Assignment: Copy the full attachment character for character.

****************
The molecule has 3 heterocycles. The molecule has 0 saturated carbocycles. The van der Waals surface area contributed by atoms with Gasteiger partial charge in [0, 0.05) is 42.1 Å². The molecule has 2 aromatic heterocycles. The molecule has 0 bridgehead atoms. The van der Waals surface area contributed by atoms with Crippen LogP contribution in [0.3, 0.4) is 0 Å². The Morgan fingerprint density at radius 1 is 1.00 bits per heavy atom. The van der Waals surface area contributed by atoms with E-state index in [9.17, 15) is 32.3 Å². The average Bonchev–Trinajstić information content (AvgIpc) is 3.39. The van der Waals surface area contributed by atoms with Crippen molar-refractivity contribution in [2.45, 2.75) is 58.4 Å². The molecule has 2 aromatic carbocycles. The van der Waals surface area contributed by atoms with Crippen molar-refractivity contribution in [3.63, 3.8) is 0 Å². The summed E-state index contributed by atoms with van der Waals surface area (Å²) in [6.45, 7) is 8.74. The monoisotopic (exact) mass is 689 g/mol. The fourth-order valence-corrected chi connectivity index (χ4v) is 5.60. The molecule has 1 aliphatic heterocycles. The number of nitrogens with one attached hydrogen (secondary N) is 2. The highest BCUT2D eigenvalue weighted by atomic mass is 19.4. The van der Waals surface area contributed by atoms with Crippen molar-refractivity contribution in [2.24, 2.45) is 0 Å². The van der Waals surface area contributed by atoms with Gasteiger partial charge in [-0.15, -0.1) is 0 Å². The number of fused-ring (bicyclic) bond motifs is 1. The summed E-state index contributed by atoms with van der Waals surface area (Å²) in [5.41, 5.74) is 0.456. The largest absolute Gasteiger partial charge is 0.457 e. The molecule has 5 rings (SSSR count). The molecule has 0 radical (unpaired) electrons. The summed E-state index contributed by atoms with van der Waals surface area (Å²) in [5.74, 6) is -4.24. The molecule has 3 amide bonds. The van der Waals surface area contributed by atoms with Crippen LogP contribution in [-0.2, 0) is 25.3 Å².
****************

The molecule has 3 heterocycles. The molecule has 0 saturated carbocycles. The van der Waals surface area contributed by atoms with Gasteiger partial charge in [0, 0.05) is 42.1 Å². The molecule has 2 aromatic heterocycles. The molecule has 0 bridgehead atoms. The van der Waals surface area contributed by atoms with Crippen LogP contribution in [0.3, 0.4) is 0 Å². The Morgan fingerprint density at radius 1 is 1.00 bits per heavy atom. The van der Waals surface area contributed by atoms with E-state index in [9.17, 15) is 32.3 Å². The average Bonchev–Trinajstić information content (AvgIpc) is 3.39. The van der Waals surface area contributed by atoms with Crippen molar-refractivity contribution in [2.45, 2.75) is 58.4 Å². The molecule has 2 aromatic carbocycles. The van der Waals surface area contributed by atoms with Crippen molar-refractivity contribution in [3.63, 3.8) is 0 Å². The summed E-state index contributed by atoms with van der Waals surface area (Å²) in [6.45, 7) is 8.74. The monoisotopic (exact) mass is 689 g/mol. The fourth-order valence-corrected chi connectivity index (χ4v) is 5.60. The molecule has 1 aliphatic heterocycles. The number of nitrogens with one attached hydrogen (secondary N) is 2. The highest BCUT2D eigenvalue weighted by atomic mass is 19.4. The van der Waals surface area contributed by atoms with Crippen molar-refractivity contribution in [2.24, 2.45) is 0 Å². The van der Waals surface area contributed by atoms with Gasteiger partial charge in [-0.15, -0.1) is 0 Å². The number of fused-ring (bicyclic) bond motifs is 1. The summed E-state index contributed by atoms with van der Waals surface area (Å²) in [5.41, 5.74) is 0.456. The largest absolute Gasteiger partial charge is 0.457 e. The molecule has 5 rings (SSSR count). The molecule has 0 radical (unpaired) electrons. The summed E-state index contributed by atoms with van der Waals surface area (Å²) in [5.74, 6) is -4.24. The molecule has 3 amide bonds. The van der Waals surface area contributed by atoms with Crippen LogP contribution in [-0.2, 0) is 25.3 Å².